Outliers

How to Be an Outlier and Remain Unusual

Outliers

Outliers

Malcolm Gladwell uses the term “Outliers” to describe people who are exceptional in some way. His point is well made, but at the end of the day we tend to forget that outliers are people who are different. Strange. Weird.

 

 

To have unusual success, you need to be unusual. Rare exceptions aside, you cannot get into amazingly good shape, or become a maestro at the piano, or be an exceptional programmer… or do anything exceptionally unless you have a bit of an obsession.

 

Unfortunately, obsessions do not work well in social situations.

 

 

 

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As An Example…

 

I’ve recently been conducting a number of health and diet related experiments (results coming soon), so I’ll use them as examples here. They make for good examples because we can look at the numbers involved in order to define “exceptional.” For example, we can look at body fat percentage on men. If you saw a guy who had about 15% body fat, you would likely say he was quite trim and in good shape (assuming he was not devoid of muscle). This level of leanness is challenging to achieve, but not exceedingly so.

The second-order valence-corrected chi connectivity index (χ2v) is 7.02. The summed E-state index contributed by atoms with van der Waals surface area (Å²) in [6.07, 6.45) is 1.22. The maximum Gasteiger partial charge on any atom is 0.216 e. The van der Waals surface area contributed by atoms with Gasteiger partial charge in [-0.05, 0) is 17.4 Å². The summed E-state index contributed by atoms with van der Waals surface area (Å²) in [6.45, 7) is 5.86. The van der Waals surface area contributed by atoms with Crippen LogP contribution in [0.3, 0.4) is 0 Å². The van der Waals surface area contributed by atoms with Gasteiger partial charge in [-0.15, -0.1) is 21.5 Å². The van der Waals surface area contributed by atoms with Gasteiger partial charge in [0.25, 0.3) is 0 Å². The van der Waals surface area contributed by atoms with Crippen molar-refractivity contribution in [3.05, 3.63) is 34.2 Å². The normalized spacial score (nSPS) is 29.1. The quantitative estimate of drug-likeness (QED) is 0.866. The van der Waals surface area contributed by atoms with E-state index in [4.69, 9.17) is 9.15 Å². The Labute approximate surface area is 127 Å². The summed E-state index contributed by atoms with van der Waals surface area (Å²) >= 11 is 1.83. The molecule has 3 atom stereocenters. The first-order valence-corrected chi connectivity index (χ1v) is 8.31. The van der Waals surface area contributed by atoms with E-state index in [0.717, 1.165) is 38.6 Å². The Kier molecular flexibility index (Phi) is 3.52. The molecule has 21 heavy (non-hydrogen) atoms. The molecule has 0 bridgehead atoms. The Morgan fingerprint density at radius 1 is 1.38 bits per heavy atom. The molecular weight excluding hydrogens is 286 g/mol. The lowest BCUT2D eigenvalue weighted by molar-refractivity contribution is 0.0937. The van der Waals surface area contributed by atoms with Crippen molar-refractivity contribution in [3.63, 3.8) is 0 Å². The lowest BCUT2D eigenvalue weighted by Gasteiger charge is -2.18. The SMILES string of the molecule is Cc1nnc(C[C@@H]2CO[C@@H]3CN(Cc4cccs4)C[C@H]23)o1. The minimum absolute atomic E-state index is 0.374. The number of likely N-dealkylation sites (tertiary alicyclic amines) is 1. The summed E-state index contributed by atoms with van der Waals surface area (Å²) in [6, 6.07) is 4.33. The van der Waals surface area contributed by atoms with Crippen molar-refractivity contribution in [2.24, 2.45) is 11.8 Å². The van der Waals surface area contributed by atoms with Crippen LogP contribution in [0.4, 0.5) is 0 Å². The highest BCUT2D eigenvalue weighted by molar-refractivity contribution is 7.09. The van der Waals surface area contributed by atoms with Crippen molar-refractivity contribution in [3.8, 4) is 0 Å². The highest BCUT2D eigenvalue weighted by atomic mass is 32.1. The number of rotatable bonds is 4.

Compare this against 10% body fat and below (again, for men). Unless you’re a genetic freak of nature, you generally cannot achieve this level of leanness without really understanding and monitoring what you are eating/doing. At the risk of making an overly-broad statement, I would say that it is impossible for the average male to achieve this without studying nutrition and exercise and planning out each and every meal / workout.

 

This means more than counting calories. It means bringing your own packed food for every meal you eat, never drinking with friends, resisting temptation at every turn, adhering to an exact workout schedule, tracking everything in speadsheets, etc.

 

In other words, you have to be weird.

 

 

 

How to Be Weird

 

When I lived in China, I got used to the idea that I was a sort of outlier – if only because of my skin color and culture. More than any other place I have lived, my differences were clearly marked and I had to fight against the cultural norm (at times) to maintain my own way of life. Because I was doing business with Chinese people, this meant developing certain tactics. Now, I use these to maintain my “weirdness” when doing things like bringing a salad to a restaurant.

 

 

 

1. Explain Your Choices (Correctly)

One of the simplest solutions, yet difficult to master. Try telling a Chinese businessman that “I don’t drink” (for example) and you may have just dug yourself a hole in the relationship that harms your relationship (even his trust in you). On the other hand, if you say “my doctor says I cannot drink” then nobody will fault you for that.